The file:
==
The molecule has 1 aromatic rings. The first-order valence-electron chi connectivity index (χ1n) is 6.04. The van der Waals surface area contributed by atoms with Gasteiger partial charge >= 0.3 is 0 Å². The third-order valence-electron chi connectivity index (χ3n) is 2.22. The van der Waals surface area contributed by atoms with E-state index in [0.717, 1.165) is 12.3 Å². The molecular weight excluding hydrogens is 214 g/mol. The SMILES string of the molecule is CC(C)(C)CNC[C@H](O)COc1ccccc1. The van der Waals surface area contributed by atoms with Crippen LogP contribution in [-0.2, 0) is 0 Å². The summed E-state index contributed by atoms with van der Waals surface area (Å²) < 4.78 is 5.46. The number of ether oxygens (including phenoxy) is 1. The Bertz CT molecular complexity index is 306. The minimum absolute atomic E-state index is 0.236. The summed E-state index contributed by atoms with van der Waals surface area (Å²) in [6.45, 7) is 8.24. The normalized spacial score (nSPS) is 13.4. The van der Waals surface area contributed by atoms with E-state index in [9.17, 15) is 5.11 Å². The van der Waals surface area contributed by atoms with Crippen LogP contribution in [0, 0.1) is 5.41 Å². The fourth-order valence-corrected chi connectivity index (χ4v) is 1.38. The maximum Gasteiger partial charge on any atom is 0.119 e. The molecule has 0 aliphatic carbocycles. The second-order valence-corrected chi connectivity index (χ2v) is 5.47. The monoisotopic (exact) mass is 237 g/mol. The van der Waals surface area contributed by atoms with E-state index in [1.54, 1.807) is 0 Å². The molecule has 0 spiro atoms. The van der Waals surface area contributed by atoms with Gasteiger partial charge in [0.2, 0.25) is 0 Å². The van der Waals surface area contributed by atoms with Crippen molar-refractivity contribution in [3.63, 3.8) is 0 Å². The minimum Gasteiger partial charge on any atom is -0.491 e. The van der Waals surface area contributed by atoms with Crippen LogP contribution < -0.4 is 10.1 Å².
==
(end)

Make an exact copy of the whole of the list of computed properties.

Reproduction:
The molecule has 1 aromatic rings. The first-order valence-electron chi connectivity index (χ1n) is 6.04. The van der Waals surface area contributed by atoms with Gasteiger partial charge >= 0.3 is 0 Å². The third-order valence-electron chi connectivity index (χ3n) is 2.22. The van der Waals surface area contributed by atoms with E-state index in [0.717, 1.165) is 12.3 Å². The molecular weight excluding hydrogens is 214 g/mol. The SMILES string of the molecule is CC(C)(C)CNC[C@H](O)COc1ccccc1. The van der Waals surface area contributed by atoms with Crippen LogP contribution in [-0.2, 0) is 0 Å². The summed E-state index contributed by atoms with van der Waals surface area (Å²) < 4.78 is 5.46. The number of ether oxygens (including phenoxy) is 1. The Bertz CT molecular complexity index is 306. The minimum absolute atomic E-state index is 0.236. The summed E-state index contributed by atoms with van der Waals surface area (Å²) in [6.45, 7) is 8.24. The normalized spacial score (nSPS) is 13.4. The van der Waals surface area contributed by atoms with E-state index in [9.17, 15) is 5.11 Å². The van der Waals surface area contributed by atoms with Crippen LogP contribution in [0, 0.1) is 5.41 Å². The fourth-order valence-corrected chi connectivity index (χ4v) is 1.38. The maximum Gasteiger partial charge on any atom is 0.119 e. The molecule has 0 aliphatic carbocycles. The second-order valence-corrected chi connectivity index (χ2v) is 5.47. The monoisotopic (exact) mass is 237 g/mol. The van der Waals surface area contributed by atoms with E-state index in [1.54, 1.807) is 0 Å². The molecule has 0 spiro atoms. The van der Waals surface area contributed by atoms with Gasteiger partial charge in [0.2, 0.25) is 0 Å². The van der Waals surface area contributed by atoms with Crippen molar-refractivity contribution in [3.63, 3.8) is 0 Å². The minimum Gasteiger partial charge on any atom is -0.491 e. The van der Waals surface area contributed by atoms with Crippen LogP contribution < -0.4 is 10.1 Å².